The Texas Rangers Ballpark in Arlington recently updated its Electro-Voice sound system, which now includes 176 customized EV FRi+122 speakers.The Cowboys. The Colts. The Twins. Both of New York's Major League Baseball teams. They're all at it--building new stadiums, that is. Never mind the credit crunch, the soaring cost of energy, or fears about the state of the global economy. North America's sports industry is, metaphorically speaking, pulling on its uniform, taking one last sip of Gatorade, and going out to play like never before.
And the new-builds tell only part of the story. For every headline-making, iconic new architectural landmark, there are probably three or four major refurbishment programs taking place--or, at least, scheduled to take place--at arenas and ballparks across the land.
All this activity begs an obvious question. At a time when some other application sectors are, perhaps at best, treading water, why is the sports market proving so resilient? The simple answer is that, for team owners, new stadiums--with their larger capacities, more comfortable seating, enhanced catering options and so forth--can quickly pay for themselves. It's not just a case of getting more people to the game. Once they're inside, they're spending more money, too.
The past decade has seen the lines between sports and entertainment become increasingly blurred, and it is no longer enough for fans to be thrilled by the drama unfolding before them on the field. In fact, given the unpredictable nature of sports, off-field entertainment has a dual role to play: not only can it underline a team's success, it can also deflect attention from its failure.
Today, more than ever, AV technology has a key role to play when it comes to keeping sports fans entertained. When staff from Indianapolis-based integrator ESCO Communications first became involved with the project to build a new home for the Colts NFL franchise in the city, they were made aware of the importance of their role from a very early stage.
"We had a meeting with the Colts' senior management team, and their perspective was that the two most important systems in the new stadium would be audio and video," recalls Gary Dunn, executive vice president of business development at ESCO. "Football is not a poor people's game any more. People are paying high prices for tickets and, come game day, although the team has to perform, people also want to be entertained in other ways. The audio isn't just a question of getting the sound of an announcer's mic onto the seats so that the crowd can hear a call."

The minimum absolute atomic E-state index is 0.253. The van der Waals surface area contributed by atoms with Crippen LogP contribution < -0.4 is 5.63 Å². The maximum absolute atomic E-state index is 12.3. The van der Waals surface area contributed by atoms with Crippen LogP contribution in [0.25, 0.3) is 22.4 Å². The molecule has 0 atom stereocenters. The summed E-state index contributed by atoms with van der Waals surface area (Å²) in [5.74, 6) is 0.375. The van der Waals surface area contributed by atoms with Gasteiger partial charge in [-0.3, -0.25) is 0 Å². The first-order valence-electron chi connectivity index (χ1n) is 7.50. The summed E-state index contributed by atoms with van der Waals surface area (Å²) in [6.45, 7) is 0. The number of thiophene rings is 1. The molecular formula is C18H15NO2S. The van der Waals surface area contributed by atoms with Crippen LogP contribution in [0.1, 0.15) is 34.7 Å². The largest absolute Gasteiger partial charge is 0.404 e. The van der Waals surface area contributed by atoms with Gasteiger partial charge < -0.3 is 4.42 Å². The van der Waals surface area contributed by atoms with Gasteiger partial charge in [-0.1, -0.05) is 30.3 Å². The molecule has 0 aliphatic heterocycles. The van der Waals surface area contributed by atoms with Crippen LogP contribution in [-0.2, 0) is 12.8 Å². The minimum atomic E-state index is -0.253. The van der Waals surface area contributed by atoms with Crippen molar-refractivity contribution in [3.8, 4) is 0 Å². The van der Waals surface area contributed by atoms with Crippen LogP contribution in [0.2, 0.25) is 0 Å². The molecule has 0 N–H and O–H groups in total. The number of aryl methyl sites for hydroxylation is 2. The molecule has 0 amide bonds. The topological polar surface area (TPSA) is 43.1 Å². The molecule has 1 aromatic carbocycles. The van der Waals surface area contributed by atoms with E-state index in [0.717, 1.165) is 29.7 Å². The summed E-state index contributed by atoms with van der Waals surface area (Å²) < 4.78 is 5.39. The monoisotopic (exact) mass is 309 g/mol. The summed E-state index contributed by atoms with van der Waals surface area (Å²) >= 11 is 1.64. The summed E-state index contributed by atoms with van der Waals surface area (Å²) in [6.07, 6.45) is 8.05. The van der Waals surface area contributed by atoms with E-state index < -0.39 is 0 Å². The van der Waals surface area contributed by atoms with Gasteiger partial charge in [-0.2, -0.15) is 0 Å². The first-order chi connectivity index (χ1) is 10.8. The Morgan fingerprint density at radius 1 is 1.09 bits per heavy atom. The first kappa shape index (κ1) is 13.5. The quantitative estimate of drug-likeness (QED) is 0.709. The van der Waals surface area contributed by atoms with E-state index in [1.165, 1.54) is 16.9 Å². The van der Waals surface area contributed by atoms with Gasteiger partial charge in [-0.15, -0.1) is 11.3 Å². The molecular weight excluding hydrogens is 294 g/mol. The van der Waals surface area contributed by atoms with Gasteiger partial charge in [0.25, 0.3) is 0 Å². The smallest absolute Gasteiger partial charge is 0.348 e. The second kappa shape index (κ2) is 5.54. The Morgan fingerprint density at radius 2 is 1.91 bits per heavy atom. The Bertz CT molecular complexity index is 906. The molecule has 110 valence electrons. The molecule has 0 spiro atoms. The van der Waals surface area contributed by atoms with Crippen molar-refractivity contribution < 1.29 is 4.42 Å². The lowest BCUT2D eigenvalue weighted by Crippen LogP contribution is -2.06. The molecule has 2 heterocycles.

Lucas Oil Stadium, as the Colts' new home is to be called, is scheduled to be open in time for the start of the new NFL season. A seven-level arena, it will seat 63,000 for football but can be reconfigured to house upwards of 70,000 for NCAA basketball, concerts, and other events. It will also be linked via walkways to the newly reconfigured Indianapolis Convention Center when that facility's expansion is complete in 2010.
"Lucas Oil is unique, as far as I know, in having three tenants," said Dunn. "And what they all have in common is the need to put on a show. In breaks, in timeouts, the AV becomes a sellable commercial. They want people in that bowl, which is a captive audience, to see and hear sponsors' messages."
One manufacturer that knows the detail of this phenomenon perhaps more keenly than any other is Daktronics, the Brookings, SD-based manufacturer of scoreboards, video screens and other display systems. Mark Steinkamp, marketing manager of the company's Large Sports Venues division, feels that it's the changing expectations of sports fans themselves that are helping to drive up the quality of arena AV.
The past decade has seen the lines between sports and entertainment become increasingly blurred, and it is no longer enough for fans to be thrilled by the drama unfolding before them on the field. As Lucas Oil Stadium in Indianapolis continues construction, contractors and owners alike know that AV technology has a key role to play when it comes to keeping sports fans entertained.
Recently, Daktronics' most striking individual project along these lines has been the installation of a huge HD-X LED display structure for Kansas City Royals MLB team, measuring 105 feet high by 85 feet across.
The Royals see the screen as a key element in the refurbishment of their Kauffman Stadium home, as Kevin Uhlich, senior vice president, business operations, explained: "We installed the very latest video technology to provide the best game-day presentation for fans, in incredible detail that is larger than life. The sheer size of the main display allows us to show live and recorded video in high definition, while at the same time provides much more statistical information, graphics, animation, and other energizing content. Imagine replays, highlights, and images that are 100 feet tall. It is very impressive."